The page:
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Most of them value curiosity, intellectual freedom, and an experimental approach to religion.
Many go as far to view organized religion as the major enemy of authentic spirituality, claiming that spirituality is private reflection and private experience—not public ritual. Kenneson, to be "religious" conveys an institutional connotation, usually associated with Abrahamic traditions: to attend worship services, to say Mass, to light Hanukkah candles.
Abrahamic religions have been viewed as negative institutions because they propagate a certain way of believing.
Abrahamic traditions emphasize that one’s best bet is to look outside to a higher power that can guide and correct one's corporeal misjudgements.
"Spiritual but not religious" (SBNR) also known as " Spiritual but not affiliated " (SBNA) is a popular phrase and initialism used to self-identify a life stance of spirituality that takes issue with organized religion as the sole or most valuable means of furthering spiritual growth.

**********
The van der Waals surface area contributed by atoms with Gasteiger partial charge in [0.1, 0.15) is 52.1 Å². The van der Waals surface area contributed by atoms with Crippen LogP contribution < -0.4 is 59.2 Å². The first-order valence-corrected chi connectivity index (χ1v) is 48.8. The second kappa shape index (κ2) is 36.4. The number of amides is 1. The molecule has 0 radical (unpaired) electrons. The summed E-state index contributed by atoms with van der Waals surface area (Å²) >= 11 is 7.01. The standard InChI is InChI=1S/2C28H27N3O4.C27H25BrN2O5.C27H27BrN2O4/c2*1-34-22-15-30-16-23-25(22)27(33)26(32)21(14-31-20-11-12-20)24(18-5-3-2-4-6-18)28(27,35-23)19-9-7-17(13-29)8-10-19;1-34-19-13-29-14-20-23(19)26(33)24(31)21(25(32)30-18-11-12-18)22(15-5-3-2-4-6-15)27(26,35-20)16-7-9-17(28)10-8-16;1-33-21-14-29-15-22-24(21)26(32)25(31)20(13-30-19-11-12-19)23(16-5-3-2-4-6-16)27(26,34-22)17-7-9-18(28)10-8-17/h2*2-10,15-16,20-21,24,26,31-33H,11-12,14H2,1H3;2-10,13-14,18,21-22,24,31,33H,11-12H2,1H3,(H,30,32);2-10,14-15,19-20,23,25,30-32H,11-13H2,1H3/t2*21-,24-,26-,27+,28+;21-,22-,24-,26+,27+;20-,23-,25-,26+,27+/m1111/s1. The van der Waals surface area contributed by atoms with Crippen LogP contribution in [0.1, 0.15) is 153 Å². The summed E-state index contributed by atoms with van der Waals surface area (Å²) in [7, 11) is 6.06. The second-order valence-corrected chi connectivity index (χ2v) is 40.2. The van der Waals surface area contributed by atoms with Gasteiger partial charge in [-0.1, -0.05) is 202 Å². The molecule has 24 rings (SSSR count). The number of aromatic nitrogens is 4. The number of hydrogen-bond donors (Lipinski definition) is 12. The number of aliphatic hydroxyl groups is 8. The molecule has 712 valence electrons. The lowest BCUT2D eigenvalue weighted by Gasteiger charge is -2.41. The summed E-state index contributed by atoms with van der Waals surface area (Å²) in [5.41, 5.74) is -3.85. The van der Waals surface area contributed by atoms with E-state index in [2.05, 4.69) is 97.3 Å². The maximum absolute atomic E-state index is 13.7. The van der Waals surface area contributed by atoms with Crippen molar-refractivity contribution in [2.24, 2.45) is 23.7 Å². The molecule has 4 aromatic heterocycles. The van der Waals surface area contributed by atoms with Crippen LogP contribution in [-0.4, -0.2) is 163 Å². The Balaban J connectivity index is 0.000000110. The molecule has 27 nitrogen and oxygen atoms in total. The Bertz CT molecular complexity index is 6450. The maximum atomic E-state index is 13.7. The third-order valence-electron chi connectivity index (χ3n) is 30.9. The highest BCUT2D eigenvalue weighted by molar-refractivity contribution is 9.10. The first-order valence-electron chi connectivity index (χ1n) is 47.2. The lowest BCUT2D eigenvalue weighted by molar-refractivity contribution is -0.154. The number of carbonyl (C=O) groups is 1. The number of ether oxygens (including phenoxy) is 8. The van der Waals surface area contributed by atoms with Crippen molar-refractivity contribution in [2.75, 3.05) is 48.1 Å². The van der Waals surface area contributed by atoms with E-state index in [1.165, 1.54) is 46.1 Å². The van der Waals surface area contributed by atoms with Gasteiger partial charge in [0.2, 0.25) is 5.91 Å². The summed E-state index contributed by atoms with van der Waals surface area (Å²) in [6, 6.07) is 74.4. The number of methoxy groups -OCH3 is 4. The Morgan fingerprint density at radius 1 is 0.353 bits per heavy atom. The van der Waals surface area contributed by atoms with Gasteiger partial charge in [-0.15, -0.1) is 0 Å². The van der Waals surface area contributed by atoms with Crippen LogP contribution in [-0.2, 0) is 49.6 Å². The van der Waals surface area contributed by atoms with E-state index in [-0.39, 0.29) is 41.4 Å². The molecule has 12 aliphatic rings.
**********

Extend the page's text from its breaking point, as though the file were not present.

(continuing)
Spirituality places an emphasis upon the well-being of the "mind-body-spirit", In contemporary usage, many people do connect "spiritual" and "religious" and in general, 'spiritual' refers to the interior life of faith and 'religion' refers to organizational or communal dimensions.
According to the authors of the studies included in the edited volume Social Identities Between the Secular and the Sacred, some of those who are critical of religion see it as rigid and pushy, leading them to use terms such as atheist, agnostic to describe themselves.
Many of those studied who identify as SBNR feel a tension between their personal spirituality and membership in a conventional religious organization.
As a result, in cultures that are deeply suspicious of institutional structures and that place a high value on individual freedom and autonomy, spirituality has come to have largely positive connotations, while religion has been viewed more negatively.
When Mercadante has spoken with SBNRs, they take a decidedly anti-dogmatic stance against religious belief in general.
They claim not only that belief is non-essential, but that it is potentially harmful or at least a hindrance to spirituality.
SBNRs are made up of heterogeneous and differing typologies.
While no individual fits exhaustively into or remains permanently in one type, Linda A.